Richard Mandevu (RM): Rebels from Burundi & Congo & the other from Rwanda. 

   He was able to recognize the attackers origins by their languages that they were speaking.       

   One of the things he heard them say: “We are going to finish you guys!”.

   TFM: Do you know what their purpose was?

   RM: They wanted to kill us, because of the way we look. They don’t like us. They don’t want us to live where we used to live. They think that we don’t deserve to live there. It’s their own place, their own land.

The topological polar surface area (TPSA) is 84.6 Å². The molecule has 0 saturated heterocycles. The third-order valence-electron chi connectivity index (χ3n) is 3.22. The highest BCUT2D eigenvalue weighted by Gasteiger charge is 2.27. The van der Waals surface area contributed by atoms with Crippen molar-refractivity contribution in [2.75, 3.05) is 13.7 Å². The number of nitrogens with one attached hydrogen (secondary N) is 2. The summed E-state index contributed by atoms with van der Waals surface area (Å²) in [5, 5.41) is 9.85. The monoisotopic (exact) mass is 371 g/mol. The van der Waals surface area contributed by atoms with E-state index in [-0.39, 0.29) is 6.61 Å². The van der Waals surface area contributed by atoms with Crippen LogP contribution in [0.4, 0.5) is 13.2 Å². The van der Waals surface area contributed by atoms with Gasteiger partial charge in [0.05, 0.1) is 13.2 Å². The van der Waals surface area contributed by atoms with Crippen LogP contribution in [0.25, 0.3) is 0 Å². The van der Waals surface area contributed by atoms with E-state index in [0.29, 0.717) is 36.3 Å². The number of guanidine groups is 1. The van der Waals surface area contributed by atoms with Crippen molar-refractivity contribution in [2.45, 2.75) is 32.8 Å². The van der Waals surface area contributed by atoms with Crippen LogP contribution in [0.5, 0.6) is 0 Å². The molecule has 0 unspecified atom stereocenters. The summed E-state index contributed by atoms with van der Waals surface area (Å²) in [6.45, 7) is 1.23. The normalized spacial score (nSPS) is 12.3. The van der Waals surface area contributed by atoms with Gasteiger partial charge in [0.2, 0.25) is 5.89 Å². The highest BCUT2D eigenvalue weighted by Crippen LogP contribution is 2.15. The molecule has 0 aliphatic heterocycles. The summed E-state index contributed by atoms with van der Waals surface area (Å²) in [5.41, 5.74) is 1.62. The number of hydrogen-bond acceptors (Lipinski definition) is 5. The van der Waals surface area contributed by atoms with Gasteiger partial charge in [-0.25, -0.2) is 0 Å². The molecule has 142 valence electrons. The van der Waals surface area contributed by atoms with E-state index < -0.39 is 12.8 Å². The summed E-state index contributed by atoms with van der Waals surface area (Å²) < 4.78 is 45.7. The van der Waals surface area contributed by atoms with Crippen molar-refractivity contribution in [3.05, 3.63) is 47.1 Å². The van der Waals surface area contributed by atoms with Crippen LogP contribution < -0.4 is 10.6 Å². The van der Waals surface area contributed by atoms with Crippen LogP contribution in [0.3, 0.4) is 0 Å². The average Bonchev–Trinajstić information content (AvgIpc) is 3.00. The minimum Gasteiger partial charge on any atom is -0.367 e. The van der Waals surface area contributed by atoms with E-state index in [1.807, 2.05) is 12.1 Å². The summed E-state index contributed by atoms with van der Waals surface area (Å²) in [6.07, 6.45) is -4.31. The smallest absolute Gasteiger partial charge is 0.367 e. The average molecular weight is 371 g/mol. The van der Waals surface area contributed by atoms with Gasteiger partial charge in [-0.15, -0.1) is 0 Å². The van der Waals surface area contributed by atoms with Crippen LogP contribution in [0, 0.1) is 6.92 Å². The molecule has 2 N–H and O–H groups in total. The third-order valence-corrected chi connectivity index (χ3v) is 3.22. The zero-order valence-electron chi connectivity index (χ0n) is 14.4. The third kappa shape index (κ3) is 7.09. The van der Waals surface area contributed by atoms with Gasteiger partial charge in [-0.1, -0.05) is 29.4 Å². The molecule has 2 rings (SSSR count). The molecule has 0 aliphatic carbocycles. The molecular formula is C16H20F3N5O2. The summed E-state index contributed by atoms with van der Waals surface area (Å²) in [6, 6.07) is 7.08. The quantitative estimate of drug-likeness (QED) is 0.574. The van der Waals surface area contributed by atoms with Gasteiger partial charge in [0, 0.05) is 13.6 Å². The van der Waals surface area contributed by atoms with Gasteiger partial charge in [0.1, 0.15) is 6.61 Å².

TFM: And you being who?

   RM: In Africa there are tribes. In the East Africa there are Hutu & Tutsi tribes. Hutu were coming together & trying to kill all of us. That was the purpose. We ran away from our city & were in refugee camp temporary, so we can return back home. 

    And the Hutu then decided to kill the Tutsi in the refugee camps. 

   TFM: Did anyone from your family survive?

   RM: My Mom passed away, my brother. My sister, my brother & my nephews - they survived. 

   TFM: How many people total died that day?

   Olivier Mandevu (OM): 166.

   TFM: And what about you, Olivier? Can you briefly tell me where you were when it happened?

   OM: The tragedy happened when I was in…Rwanda. I was there for school. It was in the morning, I was just about to eat my breakfast. I received a phone call from one of my cousins, saying  - “Sorry [about] what happened to you”. What happened?!